Nights in the ICU Can Impact Patient Care

Session callout: When the Sun Sets: Nighttime in the ICU (C4)

2:15-4:15 p.m.


Omni Dallas Downtown, Dallas Ballroom D/H (Level 3)

When the sun goes down, the ICU patient experience changes. New shifts begin, sleep disturbances are common, and an end to visiting hours can all affect a patient’s overnight experience.

Hayley Gershengorn

Hayley Gershengorn

This changing ICU environment can affect care delivery and patient response, too. Health care professionals who are mindful of these changes can improve the experience by using proven interventions, which are outlined during today’s session, where panelists will dissect the world of the ICU at night from multiple stakeholders’ perspectives, including those of physicians, nurses, patients, and their families.

“The ICU differs at night across many dimensions,” said Hayley B. Gershengorn, MD, ATSF, associate professor at the University of Miami Miller School of Medicine, and a co-chair for this session. “ICU staffing is quite different overnight than during the daytime in terms of number of clinicians and the need for them to cross-cover for patients in other locations.”

Resources outside the ICU differ substantially between daytime and nighttime. Traditional hospital/ICU policies limit visitation by family and friends overnight, which may impact patient comfort and delirium.”

Another consideration is the patient’s normal circadian rhythms. “To not destroy normal circadian rhythms, patients should be asleep overnight and awake during the daytime,” she said. “In the confines of a busy ICU and in a room without direct sunlight, keeping the distinction between day and night straight for our patients is challenging. It requires effort directed at creating the right time-specific climate.”

By its very nature, the ICU could be a busy place because of patient checks from hospital staff. And nighttime is no different.

“Overnight in the ICU, a good night’s sleep can be hard to come by,” she said. In those instances, she said certain pharmacologic and non-pharmacologic strategies may be effective in improving a patient’s overnight experience.

Jean Hsieh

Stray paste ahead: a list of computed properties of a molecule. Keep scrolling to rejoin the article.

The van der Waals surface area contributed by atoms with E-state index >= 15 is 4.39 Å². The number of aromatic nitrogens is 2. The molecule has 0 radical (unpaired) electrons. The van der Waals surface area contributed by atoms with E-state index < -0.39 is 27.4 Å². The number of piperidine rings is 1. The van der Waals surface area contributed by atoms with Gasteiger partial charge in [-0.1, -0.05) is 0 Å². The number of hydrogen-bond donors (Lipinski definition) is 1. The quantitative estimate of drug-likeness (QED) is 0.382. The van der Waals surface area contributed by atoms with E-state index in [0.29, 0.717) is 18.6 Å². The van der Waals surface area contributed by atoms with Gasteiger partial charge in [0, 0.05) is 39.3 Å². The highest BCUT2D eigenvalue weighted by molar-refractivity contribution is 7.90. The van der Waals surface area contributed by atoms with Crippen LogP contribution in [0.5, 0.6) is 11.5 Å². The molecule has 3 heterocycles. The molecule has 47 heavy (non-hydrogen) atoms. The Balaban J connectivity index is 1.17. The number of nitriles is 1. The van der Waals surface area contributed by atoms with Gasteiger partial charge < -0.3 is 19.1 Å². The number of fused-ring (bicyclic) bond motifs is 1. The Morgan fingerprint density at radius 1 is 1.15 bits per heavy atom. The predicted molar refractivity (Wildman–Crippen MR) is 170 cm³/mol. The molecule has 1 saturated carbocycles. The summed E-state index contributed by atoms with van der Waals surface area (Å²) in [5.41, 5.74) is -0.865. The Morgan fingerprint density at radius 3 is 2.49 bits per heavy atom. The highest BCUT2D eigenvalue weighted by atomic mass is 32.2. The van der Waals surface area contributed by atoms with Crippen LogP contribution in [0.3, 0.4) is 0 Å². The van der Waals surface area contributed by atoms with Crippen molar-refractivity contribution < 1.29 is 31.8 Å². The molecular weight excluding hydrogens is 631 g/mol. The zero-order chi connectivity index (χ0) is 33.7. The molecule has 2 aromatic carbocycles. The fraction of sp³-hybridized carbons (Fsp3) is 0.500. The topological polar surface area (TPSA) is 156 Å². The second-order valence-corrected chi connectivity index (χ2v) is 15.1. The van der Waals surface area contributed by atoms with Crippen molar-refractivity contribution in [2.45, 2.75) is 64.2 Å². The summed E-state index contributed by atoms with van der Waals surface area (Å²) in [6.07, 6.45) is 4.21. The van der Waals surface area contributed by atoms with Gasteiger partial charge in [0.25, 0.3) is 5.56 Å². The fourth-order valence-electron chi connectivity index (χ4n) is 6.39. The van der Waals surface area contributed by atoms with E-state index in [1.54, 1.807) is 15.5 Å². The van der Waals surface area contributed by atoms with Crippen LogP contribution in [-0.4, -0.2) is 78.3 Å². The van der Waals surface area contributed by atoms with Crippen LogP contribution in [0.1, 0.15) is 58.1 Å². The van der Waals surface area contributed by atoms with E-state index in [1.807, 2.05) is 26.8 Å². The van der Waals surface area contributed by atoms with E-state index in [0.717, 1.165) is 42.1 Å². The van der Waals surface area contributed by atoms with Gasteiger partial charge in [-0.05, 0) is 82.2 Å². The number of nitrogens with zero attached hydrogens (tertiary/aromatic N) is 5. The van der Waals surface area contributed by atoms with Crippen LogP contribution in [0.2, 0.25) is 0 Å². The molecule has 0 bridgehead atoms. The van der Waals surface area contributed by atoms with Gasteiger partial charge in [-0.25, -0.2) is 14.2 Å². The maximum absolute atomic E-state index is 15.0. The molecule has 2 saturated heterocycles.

Jean Hsieh

“If we’re more mindful about sleep promotion, there are simple, common-sense aspects of patient care that we can easily improve upon, such as turning down the lights at night, reducing environmental noise, and being more flexible in the timing of non-urgent aspects of care (such as bathing),” said Jean Hsieh, MD, MS, associate professor at the Icahn School of Medicine in New York, and co-chair for this session.

The session will explore other strategies, as well. For example, Dr. Gershengorn said limited data suggests patients admitted to or discharged from the ICU at different times of the day (day versus overnight) may have different outcomes. Similarly, some evidence suggests that performing elective interventions, such as extubations overnight may be associated with harm versus during the day. See additional strategy topics in the box that accompanies this story or attend the session for a full discussion.

May Hua

May Hua

As staff changes and family hours end, be mindful of the possibility of patient anxiety. There could be a small element of fear at play, according to May Hua, MD, MSc,assistant professor at Columbia University Medical College in New York, and co-chair of this session. While fear from being left alone at night is not a common occurrence, she said having the bedside nurse and monitoring equipment nearby provides some comfort.

“But, as fewer people are around in general (and family may not be around), some patients have anecdotally stated that they had concerns or feelings of being abandoned,” said Dr. Hua. “What is more prevalent is ‘sundowning,’ where delirium, particularly in an agitated form, may be more likely to occur for certain patients during the nighttime.”

ICU Considerations at Night

Although there are a number of strategies to consider for the ICU at night, here are some situations that will be discussed at Tuesday’s session.

  • Disruptions
  • Being left alone
  • Fear
  • Changing staff
  • Technology
  • Visiting hours
  • Elective overnight interventions
  • Admission/discharge times